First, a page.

Every summer there is a sea of action, super-heroes, comedy and even a little teen angst that hits the big screen. Perhaps it’s because they’re bored or just have more freedom but my students start mapping out what they will see the moment they hear a rumor of “what’s to come.” In the summer as I seek conversations with my youth I find these movies a perfect back drop.

Certain movies are already getting a lot of discussion among the youth in my world. I thought it might be helpful to think forward about some questions that might be a great follow-up. They may seem a little silly, but I have already started asking and the conversations are getting to be pretty fun.

The Marvel Universe:

Captain America 2: The Winter Soldier, The Amazing Spiderman 2, X-Men: Futures Past, Guardians Of the Galaxy (Or Super Heroes In General.)

The die-hard comic book fan will know there is a difference this summer between the actual “Marvel” movie and those inspired by “Marvel.” If you are “into” the comic books and so are some students then take them out and talk fun details. Yet most of my students just like the action:


  • What separates the “good guys” from the “bad guys” in the way they think about life?
  • Even with all their “power” do these “heroes” need a relationship with Christ? Why or why not?
  • Do you think that feeling isolated and misunderstood makes you need God more or less (like our lead characters?)

Fairy Tales:


This retelling of the “Sleeping Beauty” story seeks to “humanize” one of the most notorious villains in Disney history. (Also questions to ask if you want to look at the bad guys in the “Marvel” movies.)


  • Do you think that sometimes the “villains” in our own lives could just be misunderstood? Why or why not?
  • Would you go “bad” if an injustice occurred in your life? Is it justified? Why or why not?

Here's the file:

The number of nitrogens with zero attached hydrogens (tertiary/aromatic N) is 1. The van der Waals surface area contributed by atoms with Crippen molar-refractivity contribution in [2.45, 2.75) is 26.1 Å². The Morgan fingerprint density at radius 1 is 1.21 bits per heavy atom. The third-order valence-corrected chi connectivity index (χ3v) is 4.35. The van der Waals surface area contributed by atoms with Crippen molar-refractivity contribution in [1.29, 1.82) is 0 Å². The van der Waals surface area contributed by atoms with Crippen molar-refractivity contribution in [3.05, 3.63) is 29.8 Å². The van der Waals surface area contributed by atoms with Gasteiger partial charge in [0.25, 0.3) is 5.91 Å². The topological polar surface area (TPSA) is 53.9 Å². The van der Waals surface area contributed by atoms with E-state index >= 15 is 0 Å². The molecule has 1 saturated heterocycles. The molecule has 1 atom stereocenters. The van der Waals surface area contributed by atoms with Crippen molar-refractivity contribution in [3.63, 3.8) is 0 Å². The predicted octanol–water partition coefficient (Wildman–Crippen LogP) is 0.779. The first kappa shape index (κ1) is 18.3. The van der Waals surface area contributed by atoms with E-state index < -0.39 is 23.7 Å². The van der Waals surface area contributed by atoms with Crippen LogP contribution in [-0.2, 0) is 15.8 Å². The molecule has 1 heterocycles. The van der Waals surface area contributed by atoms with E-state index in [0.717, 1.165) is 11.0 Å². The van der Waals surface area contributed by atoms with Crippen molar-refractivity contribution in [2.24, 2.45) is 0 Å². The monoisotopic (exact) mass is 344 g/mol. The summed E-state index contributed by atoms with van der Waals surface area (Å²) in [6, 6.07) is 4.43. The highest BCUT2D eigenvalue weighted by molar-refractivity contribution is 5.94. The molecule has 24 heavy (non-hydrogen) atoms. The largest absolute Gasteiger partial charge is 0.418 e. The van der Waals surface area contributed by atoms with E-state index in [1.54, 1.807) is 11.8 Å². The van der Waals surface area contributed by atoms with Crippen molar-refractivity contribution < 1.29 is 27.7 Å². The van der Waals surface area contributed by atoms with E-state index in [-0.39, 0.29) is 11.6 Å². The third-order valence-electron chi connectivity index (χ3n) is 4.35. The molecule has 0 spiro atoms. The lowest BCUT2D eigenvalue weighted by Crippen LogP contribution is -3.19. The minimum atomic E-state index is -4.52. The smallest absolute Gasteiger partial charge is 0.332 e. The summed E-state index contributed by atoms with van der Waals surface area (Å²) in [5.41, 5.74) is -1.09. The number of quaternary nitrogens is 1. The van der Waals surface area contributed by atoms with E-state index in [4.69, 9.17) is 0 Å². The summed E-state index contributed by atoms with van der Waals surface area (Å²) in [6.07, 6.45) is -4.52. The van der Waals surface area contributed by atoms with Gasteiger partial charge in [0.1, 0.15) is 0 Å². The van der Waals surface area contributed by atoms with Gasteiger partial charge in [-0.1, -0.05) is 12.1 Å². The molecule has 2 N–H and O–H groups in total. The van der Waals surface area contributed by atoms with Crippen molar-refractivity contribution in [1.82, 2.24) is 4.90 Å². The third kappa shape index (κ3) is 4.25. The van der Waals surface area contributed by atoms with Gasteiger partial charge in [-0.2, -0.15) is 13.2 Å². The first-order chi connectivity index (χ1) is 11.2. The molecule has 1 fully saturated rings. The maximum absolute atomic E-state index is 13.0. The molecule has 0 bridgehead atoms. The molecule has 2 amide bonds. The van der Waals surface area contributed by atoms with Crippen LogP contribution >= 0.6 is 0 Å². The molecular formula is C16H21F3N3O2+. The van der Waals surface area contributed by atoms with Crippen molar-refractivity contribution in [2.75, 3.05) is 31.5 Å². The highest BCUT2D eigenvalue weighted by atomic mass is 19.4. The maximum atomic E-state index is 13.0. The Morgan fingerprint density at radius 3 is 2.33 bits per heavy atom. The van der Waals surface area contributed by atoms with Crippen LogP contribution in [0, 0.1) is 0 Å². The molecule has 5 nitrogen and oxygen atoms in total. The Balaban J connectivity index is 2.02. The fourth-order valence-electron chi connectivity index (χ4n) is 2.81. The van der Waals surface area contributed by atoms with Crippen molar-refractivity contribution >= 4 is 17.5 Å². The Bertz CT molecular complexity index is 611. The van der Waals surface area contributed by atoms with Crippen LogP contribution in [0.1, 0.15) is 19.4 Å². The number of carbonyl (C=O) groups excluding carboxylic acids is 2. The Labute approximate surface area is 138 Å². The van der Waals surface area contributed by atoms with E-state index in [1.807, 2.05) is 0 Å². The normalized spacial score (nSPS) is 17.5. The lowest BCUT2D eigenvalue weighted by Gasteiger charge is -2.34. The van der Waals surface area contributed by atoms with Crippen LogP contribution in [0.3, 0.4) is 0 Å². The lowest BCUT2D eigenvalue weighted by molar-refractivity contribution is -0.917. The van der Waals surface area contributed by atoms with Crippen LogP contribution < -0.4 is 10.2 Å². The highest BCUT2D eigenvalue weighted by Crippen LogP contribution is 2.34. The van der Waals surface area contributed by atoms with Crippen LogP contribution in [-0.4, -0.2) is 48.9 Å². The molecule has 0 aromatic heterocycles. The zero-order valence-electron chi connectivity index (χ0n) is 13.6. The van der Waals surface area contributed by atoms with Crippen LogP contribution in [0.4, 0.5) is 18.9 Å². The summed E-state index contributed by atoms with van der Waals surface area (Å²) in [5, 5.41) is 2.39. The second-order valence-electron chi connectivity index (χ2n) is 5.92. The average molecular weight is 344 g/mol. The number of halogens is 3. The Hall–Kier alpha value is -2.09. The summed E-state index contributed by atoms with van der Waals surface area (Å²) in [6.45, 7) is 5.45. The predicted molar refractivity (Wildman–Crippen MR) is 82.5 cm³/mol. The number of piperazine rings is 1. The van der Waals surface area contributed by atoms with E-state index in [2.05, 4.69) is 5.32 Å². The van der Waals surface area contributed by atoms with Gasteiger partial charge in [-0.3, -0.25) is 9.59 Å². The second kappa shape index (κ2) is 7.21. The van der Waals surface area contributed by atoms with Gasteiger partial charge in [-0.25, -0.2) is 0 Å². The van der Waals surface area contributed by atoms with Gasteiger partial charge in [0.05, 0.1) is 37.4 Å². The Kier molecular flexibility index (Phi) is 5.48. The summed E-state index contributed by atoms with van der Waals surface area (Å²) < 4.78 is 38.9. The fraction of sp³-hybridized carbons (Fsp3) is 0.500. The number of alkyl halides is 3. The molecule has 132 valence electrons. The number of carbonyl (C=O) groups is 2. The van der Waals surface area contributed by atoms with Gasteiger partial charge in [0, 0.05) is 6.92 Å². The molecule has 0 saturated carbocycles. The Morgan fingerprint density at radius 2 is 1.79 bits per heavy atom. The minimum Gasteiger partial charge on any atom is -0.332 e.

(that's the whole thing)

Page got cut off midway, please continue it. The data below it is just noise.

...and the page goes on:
• How would our “bad guys” change if they were to enter a relationship with Christ?

Dystopian Books Gone to Film:

Divergent & The Giver

MockingJay doesn’t hit us until Christmas, so this summer Katniss is taking a break from saving the world. However, we are grappling with a society that is controlling our futures and whether or not we are allowed to “remember” the past. Many of our students will have had to read “The Giver” for school and if they are anything like my own children hated the ending.


  • Where is God in a future that seems so “bleak?” Is He there?
  • How would you survive in a world like this?
  • Is fighting authority always a good thing? What does Christ say about this topic?

John Green:

The Fault In Our Stars

This book among others written by the author has become a national phenomenon and this summer it makes it’s film debut. It’s not a novel everyone can handle or should read. There are deep themes and a little bit of language as characters deal with having cancer and what that means for a teen. However, it is a tremendous look at how the “average” adolescent thinks about the future, heaven, death and love.


  • How do the main characters talk about death, God and heaven?
  • How would the story look different if these characters had a relationship with God and didn’t just talk about Him? Would it be different at all?
  • Do you think we all have a life that leaves a mark no matter who we are? Why or why not?

One movie they won’t be drawn to, but probably should see:


The story of an illegitimate mixed race daughter of a Royal Navy Admiral, is raised by her aristocratic great uncle. She goes on to fight injustice and slavery, as her mother was a “house servant.”

Apparently, the movie is based on a “real person” but has historical flaws. A great look at the idea of injustice, standing up for what is right and seeing a future no one else sees.

What are your students talking about? Anything you will be asking in particular?